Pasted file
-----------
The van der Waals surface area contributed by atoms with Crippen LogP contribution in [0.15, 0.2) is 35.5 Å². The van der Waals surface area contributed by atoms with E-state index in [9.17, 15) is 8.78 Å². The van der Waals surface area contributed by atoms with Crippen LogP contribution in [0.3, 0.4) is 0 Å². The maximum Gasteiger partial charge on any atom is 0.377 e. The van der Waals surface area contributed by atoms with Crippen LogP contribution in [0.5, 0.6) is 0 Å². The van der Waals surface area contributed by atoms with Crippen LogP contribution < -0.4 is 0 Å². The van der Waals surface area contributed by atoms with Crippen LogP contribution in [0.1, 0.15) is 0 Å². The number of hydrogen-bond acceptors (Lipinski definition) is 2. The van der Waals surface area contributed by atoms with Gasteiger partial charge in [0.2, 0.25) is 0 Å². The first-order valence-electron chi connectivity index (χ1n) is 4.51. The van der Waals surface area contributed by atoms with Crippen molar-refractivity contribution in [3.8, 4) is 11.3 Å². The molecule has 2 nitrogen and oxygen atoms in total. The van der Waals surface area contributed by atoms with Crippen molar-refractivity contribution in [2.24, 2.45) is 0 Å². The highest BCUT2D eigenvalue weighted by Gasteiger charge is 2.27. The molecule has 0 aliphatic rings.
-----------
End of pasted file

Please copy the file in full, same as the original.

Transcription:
The van der Waals surface area contributed by atoms with Crippen LogP contribution in [0.15, 0.2) is 35.5 Å². The van der Waals surface area contributed by atoms with E-state index in [9.17, 15) is 8.78 Å². The van der Waals surface area contributed by atoms with Crippen LogP contribution in [0.3, 0.4) is 0 Å². The maximum Gasteiger partial charge on any atom is 0.377 e. The van der Waals surface area contributed by atoms with Crippen LogP contribution in [0.5, 0.6) is 0 Å². The van der Waals surface area contributed by atoms with Crippen LogP contribution < -0.4 is 0 Å². The van der Waals surface area contributed by atoms with Crippen LogP contribution in [0.1, 0.15) is 0 Å². The number of hydrogen-bond acceptors (Lipinski definition) is 2. The van der Waals surface area contributed by atoms with Gasteiger partial charge in [0.2, 0.25) is 0 Å². The first-order valence-electron chi connectivity index (χ1n) is 4.51. The van der Waals surface area contributed by atoms with Crippen molar-refractivity contribution in [3.8, 4) is 11.3 Å². The molecule has 2 nitrogen and oxygen atoms in total. The van der Waals surface area contributed by atoms with Crippen molar-refractivity contribution in [2.24, 2.45) is 0 Å². The highest BCUT2D eigenvalue weighted by Gasteiger charge is 2.27. The molecule has 0 aliphatic rings.